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At-Home with Gila Svirsky

3 March 2002
Subject: About moral backbone


So who’s winning? It’s been a blood-soaked weekend: Since Thursday, the Israeli army killed 26 Palestinians in refugee camps (and 230 wounded), and Palestinian extremists killed 20 Israelis (and dozens wounded). Add that together and you have a staggering amount of heartache, on either side. Everybody’s losing.

Children on both sides, needless to say, were also killed. A light has gone out, permanently, for these families.

As I watched the ultra-Orthodox walk around the area of the bomb in Jerusalem scraping stray bits of flesh off the sidewalk for later burial, two Israeli commentators explained that this bomb was revenge for the attack on the refugee camps. This morning’s radio news, however, carried only the government spin: The Palestinian bombing in Jerusalem last night would have taken place whether or not the Israeli army had invaded the refugee camps. What are they saying? Answer: That our killing has no relationship whatsoever with their killing. A theory of cause and no effect.

Do Sharon and his government actually believe that brutality will convince the Palestinians to give up? Do the Palestinian extremists actually believe that suicide bombings will convince Israelis to leave the region? There is little evidence to support the unusual theory of human nature held by either side.

Meanwhile, on the Israeli side, more and more people have begun to despair of the deepening sea of blood:

I’ll close with one such voice – an excerpt from an op-ed in today’s Ha’aretz newspaper written by Michael Ben-Yair, Israel’s Attorney General from 1993 to 1996, on the subject of occupation and whether or not the soldiers who refuse to serve in the army are indeed lawbreakers:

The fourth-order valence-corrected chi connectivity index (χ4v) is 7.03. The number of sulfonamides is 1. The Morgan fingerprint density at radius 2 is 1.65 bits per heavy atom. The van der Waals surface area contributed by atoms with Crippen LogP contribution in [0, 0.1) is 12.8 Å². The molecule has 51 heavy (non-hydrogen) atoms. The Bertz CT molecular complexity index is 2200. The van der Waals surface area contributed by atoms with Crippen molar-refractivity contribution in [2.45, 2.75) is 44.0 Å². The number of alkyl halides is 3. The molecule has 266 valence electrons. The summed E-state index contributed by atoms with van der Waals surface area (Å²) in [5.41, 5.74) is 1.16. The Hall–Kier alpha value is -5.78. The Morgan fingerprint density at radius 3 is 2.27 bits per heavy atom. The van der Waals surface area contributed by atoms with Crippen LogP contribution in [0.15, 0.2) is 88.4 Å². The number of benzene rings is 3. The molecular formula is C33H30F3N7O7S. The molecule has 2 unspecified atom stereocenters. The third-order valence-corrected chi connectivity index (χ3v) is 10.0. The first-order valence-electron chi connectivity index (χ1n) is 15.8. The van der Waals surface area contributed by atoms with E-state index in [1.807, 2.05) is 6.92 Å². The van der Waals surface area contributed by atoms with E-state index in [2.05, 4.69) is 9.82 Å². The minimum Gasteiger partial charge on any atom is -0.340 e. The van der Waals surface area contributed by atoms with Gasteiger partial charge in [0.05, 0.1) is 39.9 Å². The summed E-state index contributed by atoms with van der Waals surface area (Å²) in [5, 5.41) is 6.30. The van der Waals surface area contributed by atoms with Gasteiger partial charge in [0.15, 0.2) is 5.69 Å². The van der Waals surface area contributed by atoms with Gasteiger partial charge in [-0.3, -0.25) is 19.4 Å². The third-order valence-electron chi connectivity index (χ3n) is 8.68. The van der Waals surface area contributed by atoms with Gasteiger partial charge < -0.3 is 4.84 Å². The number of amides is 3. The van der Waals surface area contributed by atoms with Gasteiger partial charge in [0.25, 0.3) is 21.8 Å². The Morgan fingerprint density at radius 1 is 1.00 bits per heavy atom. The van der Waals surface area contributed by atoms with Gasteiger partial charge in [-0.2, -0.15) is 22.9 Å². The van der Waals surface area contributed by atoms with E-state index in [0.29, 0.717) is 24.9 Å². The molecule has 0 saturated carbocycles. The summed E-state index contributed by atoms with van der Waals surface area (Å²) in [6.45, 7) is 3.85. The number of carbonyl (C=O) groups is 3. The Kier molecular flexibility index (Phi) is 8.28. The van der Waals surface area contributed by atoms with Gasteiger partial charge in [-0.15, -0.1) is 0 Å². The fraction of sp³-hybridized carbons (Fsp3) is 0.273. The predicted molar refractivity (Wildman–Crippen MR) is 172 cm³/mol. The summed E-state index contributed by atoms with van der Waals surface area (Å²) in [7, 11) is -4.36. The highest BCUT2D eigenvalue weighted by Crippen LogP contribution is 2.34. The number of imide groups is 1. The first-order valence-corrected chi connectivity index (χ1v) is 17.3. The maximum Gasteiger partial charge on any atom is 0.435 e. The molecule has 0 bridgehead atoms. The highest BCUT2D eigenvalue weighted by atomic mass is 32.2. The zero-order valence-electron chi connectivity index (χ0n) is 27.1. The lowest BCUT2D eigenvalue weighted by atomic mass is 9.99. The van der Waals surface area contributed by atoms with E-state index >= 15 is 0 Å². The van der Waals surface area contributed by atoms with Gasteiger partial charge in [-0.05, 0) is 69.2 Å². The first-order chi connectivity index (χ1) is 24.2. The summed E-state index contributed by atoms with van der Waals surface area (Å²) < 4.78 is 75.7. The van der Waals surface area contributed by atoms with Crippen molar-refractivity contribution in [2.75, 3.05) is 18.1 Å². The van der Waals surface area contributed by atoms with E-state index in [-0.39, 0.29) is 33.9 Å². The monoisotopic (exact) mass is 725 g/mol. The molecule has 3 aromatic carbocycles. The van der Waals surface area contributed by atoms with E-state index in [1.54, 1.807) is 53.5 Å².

...This is a harsh reality that is causing us to lose the moral base of our existence as a free, just society and to jeopardize Israel’s long-range survival. Israel’s security cannot be based only on the sword; it must rather be based on our principles of moral justice and on peace with our neighbors – those living next door and those living a little further away. An occupation regime undermines those principles of moral justice and prevents the attainment of peace. Thus, that regime endangers Israel’s existence.

...It is against this background that one must view the refusal of IDF reservist officers and soldiers to serve in the territories. In their eyes, the occupation regime is evil and military service in the occupied territories is evil. In their eyes, military service in the occupied territories, which places soldiers in situations forcing them to commit immoral acts, is evil, and, according to their conscience, they cannot be party to such acts. Thus, their refusal to serve is an act of conscience that is justified and recognized in every democratic regime. History’s verdict will be that their refusal was the act that restored our moral backbone.

May it restore our moral backbone, amen.

Gila Svirsky


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At-Home with Gila Svirsky

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© 2002 Gila Svirsky.

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